Today’s bill, for the first time, reflects the bipartisan agreement on May 10, 2007 — spearheaded by House Democrats, led by Speaker Nancy Pelosi as well as Congressmen Charlie Rangel and Sandy Levin — that included groundbreaking provisions concerning the protection of labor, the environment, and intellectual property rights. The TPA legislation in Congress will require future Administrations to take up the mantle of labor and environmental protections that the Obama administration is fighting for.

No trade negotiating authority law has ever enshrined the high standards the President has been championing. We now have the opportunity to change that.

The new bill also updates how we deal with issues we could hardly have contemplated at the turn of the century. The last update to negotiation authority predates much of the explosion of activity on the Internet and the emergence of the digital economy. Facebook and Twitter did not even exist, the iPod was brand new, and most Americans were logging onto the web through a dial-up connection or had no connectivity at all. And it didn’t address emerging issues affecting our ability to compete in the global economy, such as leveling the playing field between state-owned enterprises and our private firms. The new TPA bill does that.

So, today’s bill helps us move forward on trade in a smart, transparent way by:

  • Enforcing our values. Just two decades ago, the idea that labor and environmental protections should be core, enforceable provisions in our trade agreements was at best an afterthought. Since that time, progressive voices have called time and again for action to put labor and environment on par with other commercial commitments. This bill will authorize that for the first time in history.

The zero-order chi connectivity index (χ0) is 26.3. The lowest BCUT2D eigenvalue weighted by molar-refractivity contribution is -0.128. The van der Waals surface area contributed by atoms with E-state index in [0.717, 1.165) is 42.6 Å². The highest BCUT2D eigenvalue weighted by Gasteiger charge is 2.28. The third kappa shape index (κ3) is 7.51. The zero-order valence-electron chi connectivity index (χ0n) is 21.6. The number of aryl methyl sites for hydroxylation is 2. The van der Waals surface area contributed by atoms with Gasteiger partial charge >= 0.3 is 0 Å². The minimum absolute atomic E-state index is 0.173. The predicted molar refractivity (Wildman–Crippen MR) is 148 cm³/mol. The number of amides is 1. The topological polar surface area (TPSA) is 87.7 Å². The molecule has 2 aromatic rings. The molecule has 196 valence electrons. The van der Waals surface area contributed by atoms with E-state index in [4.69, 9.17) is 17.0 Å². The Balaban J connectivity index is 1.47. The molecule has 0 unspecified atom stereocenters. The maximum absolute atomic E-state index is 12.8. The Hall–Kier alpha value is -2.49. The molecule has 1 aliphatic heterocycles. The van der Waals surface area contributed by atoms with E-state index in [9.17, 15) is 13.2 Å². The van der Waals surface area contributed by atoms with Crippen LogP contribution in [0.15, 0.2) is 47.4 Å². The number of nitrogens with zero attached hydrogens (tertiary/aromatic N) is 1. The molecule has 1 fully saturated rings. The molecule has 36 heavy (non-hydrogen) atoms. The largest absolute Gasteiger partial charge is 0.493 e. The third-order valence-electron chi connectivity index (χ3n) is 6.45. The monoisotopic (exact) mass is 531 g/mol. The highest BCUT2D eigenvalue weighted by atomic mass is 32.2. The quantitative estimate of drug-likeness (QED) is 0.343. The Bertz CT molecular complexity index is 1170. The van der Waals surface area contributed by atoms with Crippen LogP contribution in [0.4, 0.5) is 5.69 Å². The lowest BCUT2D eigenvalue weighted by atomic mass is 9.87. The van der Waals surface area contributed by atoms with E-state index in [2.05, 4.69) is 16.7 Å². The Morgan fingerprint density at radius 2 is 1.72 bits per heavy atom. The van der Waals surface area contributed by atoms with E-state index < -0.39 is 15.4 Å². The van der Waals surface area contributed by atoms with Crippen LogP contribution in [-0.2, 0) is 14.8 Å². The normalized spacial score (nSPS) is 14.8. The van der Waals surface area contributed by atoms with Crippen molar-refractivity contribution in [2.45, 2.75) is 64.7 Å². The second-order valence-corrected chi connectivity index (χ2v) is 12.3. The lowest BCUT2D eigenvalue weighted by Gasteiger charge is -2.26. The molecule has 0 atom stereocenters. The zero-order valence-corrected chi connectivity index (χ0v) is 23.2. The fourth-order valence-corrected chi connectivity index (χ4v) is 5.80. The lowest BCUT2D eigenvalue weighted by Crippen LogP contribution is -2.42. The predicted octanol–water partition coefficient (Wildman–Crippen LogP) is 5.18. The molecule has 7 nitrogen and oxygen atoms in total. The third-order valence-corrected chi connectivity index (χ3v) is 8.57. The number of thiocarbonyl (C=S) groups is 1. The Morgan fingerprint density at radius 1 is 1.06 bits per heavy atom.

• Holding future Presidents accountable. This TPA bill is Congress’s best chance to ensure that, no matter who the President is, he or she will be held accountable for ensuring that America’s trade policy reflects progressive values.
    • It gives Congress new ability to revoke trade authority procedures from trade agreements if the Executive Branch has failed or refused to notify or consult with the Congress and the public in accordance with congressional guidelines.
    • It includes strong sovereignty safeguards that make absolutely clear that nothing in our trade agreement can change U.S. law without congressional approval.
    • It requires that trade agreements encourage good governance and rule of law in an effort to promote respect for human rights.
    • It addresses currency matters as part of a broader effort to level the playing field for American workers and businesses.
    • It includes tough new directives on how our trading partners treat the flow of digital trade that will help promote a free and open internet.
  • Increasing transparency. This TPA bill will take additional steps to ensure that Congress and the public play a meaningful role in our trade negotiations. Today’s TPA requires detailed and comprehensive public summaries of American negotiating objectives, and when the agreement is inked, the text must be made publicly available online 60 days before the President signs any agreement. It strengthens Congress’s role in overseeing negotiations and creates House and Senate Advisory Groups on Negotiations to consult and provide advice to ongoing negotiations; and requires regularly scheduled meetings. And it creates a Chief Transparency Officer to consult with Congress on transparency policy, coordinate transparency in trade negotiations, and engage and assist the public.

Here’s the bottom line: 95 percent of the world’s consumers live outside of our borders. We can’t afford to close ourselves off from those opportunities. A 21st century TPA is America’s chance to modernize our trade policy by locking in our progressive values and putting American workers first. We look forward to working with Congress to pass this bipartisan bill.